Even a teaspoon of the powder could be lethal — it is equivalent to 25 cups of coffee. Eighteen-year-old Logan Stiner of LaGrange, Ohio, died May 27 after consuming it.
The FDA said teenagers and young adults may be particularly drawn to the caffeine powder, which is a stimulant. Caffeine powder is marketed as a dietary supplement and it is unregulated, unlike caffeine added to soda.
FDA spokeswoman Jennifer Dooren said those who drink coffee, tea or soda may be aware of caffeine’s less serious effects, like nervousness and tremors, and may not realize that the powdered form is a pure chemical.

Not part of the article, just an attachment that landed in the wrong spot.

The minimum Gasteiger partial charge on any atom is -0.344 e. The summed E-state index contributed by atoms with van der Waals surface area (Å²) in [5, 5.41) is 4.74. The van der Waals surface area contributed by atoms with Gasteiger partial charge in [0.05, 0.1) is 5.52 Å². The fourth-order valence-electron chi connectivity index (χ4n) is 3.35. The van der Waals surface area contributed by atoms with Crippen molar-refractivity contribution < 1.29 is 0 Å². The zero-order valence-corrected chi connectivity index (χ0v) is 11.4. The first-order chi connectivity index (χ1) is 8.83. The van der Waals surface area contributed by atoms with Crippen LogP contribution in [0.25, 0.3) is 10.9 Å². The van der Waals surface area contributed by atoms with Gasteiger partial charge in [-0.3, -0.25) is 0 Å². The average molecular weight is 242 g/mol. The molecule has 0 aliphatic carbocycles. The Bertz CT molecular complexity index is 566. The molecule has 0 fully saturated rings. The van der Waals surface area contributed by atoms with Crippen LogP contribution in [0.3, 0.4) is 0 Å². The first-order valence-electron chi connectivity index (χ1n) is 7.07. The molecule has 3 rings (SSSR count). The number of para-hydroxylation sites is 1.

“The difference between a safe amount and a lethal dose of caffeine in these powdered products is very small,” she said.
The powder is also almost impossible to measure with common kitchen tools, the FDA said. Volume measures like teaspoons aren’t precise enough.
The agency added the products may carry minimal or insufficient labeling. Consumers may not be aware that even a small amount can cause an overdose.
Consumer advocate Jim O’Hara of the Center for Science in the Public Interest praised the FDA’s warning, but said the agency needs to go further to keep powdered caffeine off the market. The powder is easily available on Amazon.com and other online sites.
“The overuse and misuse of caffeine in the food supply is creating a wild-West marketplace, and it’s about time the sheriff noticed and did something,” O’Hara said of the FDA.
Symptoms of caffeine overdose or toxicity include rapid or erratic heartbeat, seizures, vomiting, diarrhea and disorientation.
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